WiFi & Security

Like many public libraries, PLCMC has been adding public access wireless networks to our long list of user services. In fact, just this last week WB became our newest location to offer WiFi.

Anyway, as we continue to expand this service system-wide, I'm beginning to field some questions about wireless and security. Like most public facilities and businesses, our implementation of wifi is unsecured* to help make access as easy as possible. What this means is that the information that is transmitted between your laptop (or wireless device) and the wireless access point is not encrypted** so that anyone with right eavesdropping software might be able to capture your data and listen in. So with all this being said, why don't public wireless hotspots offer better security? The answer lies in the concept of "public." To make a wireless network more secure involves configuring passwords and locking down the connection which therefore removes "easy access" from the notion of a public network.

However even on open access wifi networks, there are still some things you can do to safeguard yourself. Here's a list from JiWire's Complete Guide to Wi-Fi Security - an excellent, easy read, even for the techno-impaired :)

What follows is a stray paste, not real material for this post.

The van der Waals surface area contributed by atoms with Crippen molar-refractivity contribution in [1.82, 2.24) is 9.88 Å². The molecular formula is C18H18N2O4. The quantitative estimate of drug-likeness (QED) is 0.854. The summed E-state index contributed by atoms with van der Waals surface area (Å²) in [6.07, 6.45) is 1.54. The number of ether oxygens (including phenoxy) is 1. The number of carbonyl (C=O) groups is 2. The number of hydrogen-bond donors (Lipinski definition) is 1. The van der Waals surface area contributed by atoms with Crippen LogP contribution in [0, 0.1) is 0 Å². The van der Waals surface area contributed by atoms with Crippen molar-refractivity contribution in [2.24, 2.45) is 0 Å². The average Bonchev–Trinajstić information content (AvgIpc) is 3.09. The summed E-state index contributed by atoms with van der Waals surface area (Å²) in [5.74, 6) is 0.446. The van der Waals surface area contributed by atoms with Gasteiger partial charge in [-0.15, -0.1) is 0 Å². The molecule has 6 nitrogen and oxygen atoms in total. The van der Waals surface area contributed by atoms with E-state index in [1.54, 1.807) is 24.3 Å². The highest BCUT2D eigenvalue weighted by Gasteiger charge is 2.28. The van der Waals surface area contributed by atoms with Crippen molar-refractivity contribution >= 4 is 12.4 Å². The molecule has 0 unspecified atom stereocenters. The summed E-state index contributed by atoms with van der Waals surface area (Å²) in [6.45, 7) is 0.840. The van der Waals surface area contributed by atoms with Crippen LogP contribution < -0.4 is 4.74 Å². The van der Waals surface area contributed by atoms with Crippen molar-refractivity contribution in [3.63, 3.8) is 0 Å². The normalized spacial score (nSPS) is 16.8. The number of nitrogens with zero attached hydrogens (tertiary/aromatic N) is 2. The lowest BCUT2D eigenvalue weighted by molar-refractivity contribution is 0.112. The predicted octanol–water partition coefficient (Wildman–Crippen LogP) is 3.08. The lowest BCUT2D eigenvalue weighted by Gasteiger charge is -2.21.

Top 10 Security Tips for Public Hotspots:

  1. Make sure you're connected to a legitimate access point.
  2. Encrypt files before transferring or emailing them.
  3. Use a virtual private network (VPN).
  4. Use a personal firewall.
  5. Use anti-virus software.
  6. Update your operating system regularly.
  7. Be aware of people around you.
  8. Use Web-based email that employs secure http (https).
  9. Turn off file sharing.
  10. Password-protect your computer and important files.

* Optional WEP key is avialable, but key is public.

** Sites that are secured through SSL (secure socket layer) protect your data while it's being transmitted on both wired and wireless networks. These sites typically display the padlock key and have a URL that begins with "https"

Related links: PLCMC's Wireless Network Access Policy

No comments: